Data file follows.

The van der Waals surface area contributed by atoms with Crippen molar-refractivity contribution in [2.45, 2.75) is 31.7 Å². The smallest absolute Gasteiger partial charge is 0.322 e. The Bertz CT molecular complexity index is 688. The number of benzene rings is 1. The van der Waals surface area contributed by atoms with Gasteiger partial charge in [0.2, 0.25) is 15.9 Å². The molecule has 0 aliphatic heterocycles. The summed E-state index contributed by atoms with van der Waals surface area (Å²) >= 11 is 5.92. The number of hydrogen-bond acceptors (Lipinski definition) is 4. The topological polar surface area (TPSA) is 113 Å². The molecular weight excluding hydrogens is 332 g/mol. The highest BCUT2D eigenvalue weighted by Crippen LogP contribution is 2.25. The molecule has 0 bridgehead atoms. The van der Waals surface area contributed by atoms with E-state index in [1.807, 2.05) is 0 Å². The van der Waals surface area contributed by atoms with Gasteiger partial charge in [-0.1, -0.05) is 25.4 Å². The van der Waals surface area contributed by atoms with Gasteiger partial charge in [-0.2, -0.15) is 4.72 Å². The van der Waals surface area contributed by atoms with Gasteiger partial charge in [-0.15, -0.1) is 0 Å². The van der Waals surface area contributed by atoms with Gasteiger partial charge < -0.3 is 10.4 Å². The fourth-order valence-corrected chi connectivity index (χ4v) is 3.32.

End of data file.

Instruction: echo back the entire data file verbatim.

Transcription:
The van der Waals surface area contributed by atoms with Crippen molar-refractivity contribution in [2.45, 2.75) is 31.7 Å². The smallest absolute Gasteiger partial charge is 0.322 e. The Bertz CT molecular complexity index is 688. The number of benzene rings is 1. The van der Waals surface area contributed by atoms with Gasteiger partial charge in [0.2, 0.25) is 15.9 Å². The molecule has 0 aliphatic heterocycles. The summed E-state index contributed by atoms with van der Waals surface area (Å²) >= 11 is 5.92. The number of hydrogen-bond acceptors (Lipinski definition) is 4. The topological polar surface area (TPSA) is 113 Å². The molecular weight excluding hydrogens is 332 g/mol. The highest BCUT2D eigenvalue weighted by Crippen LogP contribution is 2.25. The molecule has 0 bridgehead atoms. The van der Waals surface area contributed by atoms with E-state index in [1.807, 2.05) is 0 Å². The van der Waals surface area contributed by atoms with Gasteiger partial charge in [-0.1, -0.05) is 25.4 Å². The van der Waals surface area contributed by atoms with Gasteiger partial charge in [-0.2, -0.15) is 4.72 Å². The van der Waals surface area contributed by atoms with Gasteiger partial charge in [-0.15, -0.1) is 0 Å². The van der Waals surface area contributed by atoms with Gasteiger partial charge < -0.3 is 10.4 Å². The fourth-order valence-corrected chi connectivity index (χ4v) is 3.32.